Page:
Quotations About / On: SPRING

  • 41.
    As every season seems best to us in its turn, so the coming in of spring is like the creation of Cosmos out of Chaos and the realization of the Golden Age.
    (Henry David Thoreau (1817-1862), U.S. philosopher, author, naturalist. Walden (1854), in The Writings of Henry David Thoreau, vol. 2, p. 346, Houghton Mifflin (1906).)
    More quotations from: Henry David Thoreau, chaos, spring
  • 42.
    Fresh curls spring from the baldest brow. There is nothing inorganic.
    (Henry David Thoreau (1817-1862), U.S. philosopher, author, naturalist. Walden (1854), in The Writings of Henry David Thoreau, vol. 2, p. 340, Houghton Mifflin (1906).)
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  • 43.
    To be a born American citizen seems a guarantee against pauperism; and this, perhaps, springs from the virtue of a vote.
    (Herman Melville (1819-1891), U.S. author. Redburn (1849), ch. 41, The Writings of Herman Melville, vol. 4, eds. Harrison Hayford, Hershel Parker, and G. Thomas Tanselle (1969).)
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  • 44.
    Unfortunately there is nothing more inane than an Easter carol. It is a religious perversion of the activity of Spring in our blood.
    (Wallace Stevens (1879-1955), U.S. poet. Letter, April 23, 1916. Letters of Wallace Stevens, no. 202, ed. Holly Stevens (1967). To his future wife, Elsie Moll Kachel.)
    More quotations from: Wallace Stevens, spring
  • 45.
    Though I do not believe that a plant will spring up where no seed has been, I have great faith in a seed,—a, to me, equally mysterious origin for it.
    (Henry David Thoreau (1817-1862), U.S. philosopher, author, naturalist. "The Succession of Forest Trees" (1860), in The Writings of Henry David Thoreau, vol. 5, p. 203, Houghton Mifflin (1906).)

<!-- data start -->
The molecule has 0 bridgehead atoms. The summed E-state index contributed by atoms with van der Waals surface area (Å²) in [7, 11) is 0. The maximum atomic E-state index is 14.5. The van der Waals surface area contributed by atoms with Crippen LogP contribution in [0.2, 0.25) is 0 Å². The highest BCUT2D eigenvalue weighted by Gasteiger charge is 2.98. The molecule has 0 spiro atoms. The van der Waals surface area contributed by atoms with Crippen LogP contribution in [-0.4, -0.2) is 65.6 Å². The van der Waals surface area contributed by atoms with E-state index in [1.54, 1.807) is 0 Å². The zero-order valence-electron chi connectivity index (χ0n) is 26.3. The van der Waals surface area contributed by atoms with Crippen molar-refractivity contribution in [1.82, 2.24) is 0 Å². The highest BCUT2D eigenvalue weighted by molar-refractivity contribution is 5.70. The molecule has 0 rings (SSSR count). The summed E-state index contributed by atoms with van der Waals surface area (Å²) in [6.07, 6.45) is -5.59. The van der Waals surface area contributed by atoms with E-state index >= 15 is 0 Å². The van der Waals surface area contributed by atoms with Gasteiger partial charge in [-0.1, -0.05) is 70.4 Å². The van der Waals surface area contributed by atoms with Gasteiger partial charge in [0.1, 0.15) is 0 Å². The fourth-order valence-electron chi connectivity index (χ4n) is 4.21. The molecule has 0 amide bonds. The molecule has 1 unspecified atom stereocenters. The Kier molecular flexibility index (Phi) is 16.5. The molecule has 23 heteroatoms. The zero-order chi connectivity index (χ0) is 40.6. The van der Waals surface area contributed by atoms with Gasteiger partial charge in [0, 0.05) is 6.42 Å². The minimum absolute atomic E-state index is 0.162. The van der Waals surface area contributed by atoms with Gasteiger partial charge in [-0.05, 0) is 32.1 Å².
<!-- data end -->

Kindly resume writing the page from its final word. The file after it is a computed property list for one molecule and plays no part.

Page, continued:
• 46.
    All bad poetry springs from genuine feeling. To be natural is to be obvious, and to be obvious is to be inartistic.
    (Oscar Wilde (1854-1900), Anglo-Irish playwright, author. Gilbert, in The Critic as Artist, pt. 2, published in Intentions (1891).)
    More quotations from: Oscar Wilde, poetry
  • 47.
    It is the essence of poetry to spring, like the rainbow daughter of Wonder, from the invisible, to abolish the past, and refuse all history.
    (Ralph Waldo Emerson (1803-1882), U.S. essayist, poet, philosopher. "Shakspeare; or, the Poet," Representative Men (1850).)
  • 48.
    We are reformers in spring and summer; in autumn and winter, we stand by the old; reformers in the morning, conservers at night.
    (Ralph Waldo Emerson (1803-1882), U.S. essayist, poet, philosopher. Speech, December 9, 1841, at the Masonic Temple, Boston, Massachusetts. "The Conservative," Nature, Addresses, and Lectures (1849).)
  • 49.
    The buds swell imperceptibly, without hurry or confusion, as if the short spring days were an eternity.
    (Henry David Thoreau (1817-1862), U.S. philosopher, author, naturalist. A Week on the Concord and Merrimack Rivers (1849), in The Writings of Henry David Thoreau, vol. 1, pp. 110-111, Houghton Mifflin (1906).)
    More quotations from: Henry David Thoreau, spring
  • 50.
    It is disturbing to discover in oneself these curious revelations of the validity of the Darwinian theory. If it is true that we have sprung from the ape, there are occasions when my own spring appears not to have been very far.
    (Cornelia Otis Skinner (1901-1979), U.S. author, actor. "The Ape in Me," The Ape in Me (1959).)
    More quotations from: Cornelia Otis Skinner, spring
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